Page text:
The news in the last month has been very positive on the vaccine front. Trials from major pharmaceutical companies have demonstrated that three vaccines create an immune response in a sizeable proportion of those in the trials. The market response has been predictable, with a big risk rally prompting equities to push higher, along with government bond yields, commodity prices rallying (with the exception of precious metals), and the US dollar and other safe haven currencies suffering at the expense of the pound, euro, Aussie dollar and other risk based currencies.
The news flow has slowed recently, and the impetus behind the jump in risk appetite has dissipated with it, but sterling has been a more significant beneficiary than other currencies during this vaccine-driven rally. Why?
The simple explanation has been that, because the UK economy was the worst performing economy during the lockdown in Q1/Q2, and then the strongest performing during the economy’s unlocking in Q3, the markets expect a continuation of any upswing to output into 2021 and beyond.
Is that realistic?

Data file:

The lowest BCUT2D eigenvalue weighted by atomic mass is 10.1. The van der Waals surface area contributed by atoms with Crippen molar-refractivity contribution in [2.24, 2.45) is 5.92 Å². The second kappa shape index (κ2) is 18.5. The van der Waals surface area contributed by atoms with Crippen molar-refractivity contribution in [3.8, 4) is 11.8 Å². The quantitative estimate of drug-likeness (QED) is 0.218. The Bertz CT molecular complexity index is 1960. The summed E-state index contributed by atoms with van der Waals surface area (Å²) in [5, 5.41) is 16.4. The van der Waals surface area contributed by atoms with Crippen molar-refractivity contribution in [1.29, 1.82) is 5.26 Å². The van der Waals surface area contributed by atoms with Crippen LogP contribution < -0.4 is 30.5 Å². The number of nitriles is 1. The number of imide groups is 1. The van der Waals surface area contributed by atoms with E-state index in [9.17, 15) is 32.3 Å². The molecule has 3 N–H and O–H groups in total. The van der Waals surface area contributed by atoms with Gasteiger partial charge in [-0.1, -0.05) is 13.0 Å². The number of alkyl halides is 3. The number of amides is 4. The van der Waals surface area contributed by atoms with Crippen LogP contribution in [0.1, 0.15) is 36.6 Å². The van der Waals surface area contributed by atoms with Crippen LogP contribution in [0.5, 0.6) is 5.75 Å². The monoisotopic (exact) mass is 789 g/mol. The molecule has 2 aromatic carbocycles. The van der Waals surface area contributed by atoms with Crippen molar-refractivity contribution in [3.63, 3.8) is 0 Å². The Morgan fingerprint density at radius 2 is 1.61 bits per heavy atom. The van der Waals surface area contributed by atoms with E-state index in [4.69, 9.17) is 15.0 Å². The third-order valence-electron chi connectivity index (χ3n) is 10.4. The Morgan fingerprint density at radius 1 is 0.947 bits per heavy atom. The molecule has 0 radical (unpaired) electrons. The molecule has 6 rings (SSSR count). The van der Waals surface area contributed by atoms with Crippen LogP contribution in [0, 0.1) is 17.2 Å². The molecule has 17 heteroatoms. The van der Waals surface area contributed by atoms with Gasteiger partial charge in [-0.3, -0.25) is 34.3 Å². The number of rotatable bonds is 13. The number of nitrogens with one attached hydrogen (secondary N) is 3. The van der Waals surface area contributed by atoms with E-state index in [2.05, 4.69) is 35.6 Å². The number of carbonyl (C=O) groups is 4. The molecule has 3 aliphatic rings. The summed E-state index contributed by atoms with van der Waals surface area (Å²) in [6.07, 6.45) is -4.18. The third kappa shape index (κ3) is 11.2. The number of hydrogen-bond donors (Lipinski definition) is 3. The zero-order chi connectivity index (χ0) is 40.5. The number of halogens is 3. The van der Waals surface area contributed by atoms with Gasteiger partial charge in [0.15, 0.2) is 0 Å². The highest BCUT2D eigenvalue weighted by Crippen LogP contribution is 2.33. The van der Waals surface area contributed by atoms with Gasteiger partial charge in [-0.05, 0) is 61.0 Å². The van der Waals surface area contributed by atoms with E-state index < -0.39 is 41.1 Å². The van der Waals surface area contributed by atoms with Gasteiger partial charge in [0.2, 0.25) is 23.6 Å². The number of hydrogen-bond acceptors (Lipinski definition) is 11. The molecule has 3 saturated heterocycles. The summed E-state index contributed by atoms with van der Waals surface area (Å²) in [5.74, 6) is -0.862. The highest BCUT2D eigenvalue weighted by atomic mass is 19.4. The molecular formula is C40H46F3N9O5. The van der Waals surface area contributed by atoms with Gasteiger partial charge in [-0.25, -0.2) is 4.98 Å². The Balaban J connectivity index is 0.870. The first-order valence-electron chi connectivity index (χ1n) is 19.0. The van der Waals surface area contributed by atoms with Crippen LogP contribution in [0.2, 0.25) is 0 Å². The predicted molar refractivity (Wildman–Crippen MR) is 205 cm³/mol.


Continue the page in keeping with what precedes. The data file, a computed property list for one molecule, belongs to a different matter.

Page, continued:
On the face of it yes, but it misses some very important points. Firstly, as the Chancellor recently pointed out in his Comprehensive Spending Review, the UK economy will not fully recoup the pre COVID levels until Q4 2022, and will still be 3% smaller in 2025 than was forecast in the March Budget.
Secondly, the UK labour market does not recoup its losses, in terms of unemployment rates until beyond the forecast horizon, so at every stage unemployment is set to be higher than it was pre-pandemic, and that is likely to prompt lasting damage to consumer spending.
Thirdly, a prolonged period of high government borrowing, as envisaged by the Chancellor, risks incurring the wrath of the ratings agencies, such as Moody’s, S&P and Fitch. Should the UK suffer another ratings downgrade, or even the threat of one, that could impinge on the amount of additional borrowing that could be undertaken, increasing funding costs or prompt a run on the pound. We’ve been here before in terms of a run on the pound, and that was also driven by a decoupling of the UK’s relationship with Europe, although last time it was the UK’s exit from the Exchange Rate Mechanism, on the 16th September 1992.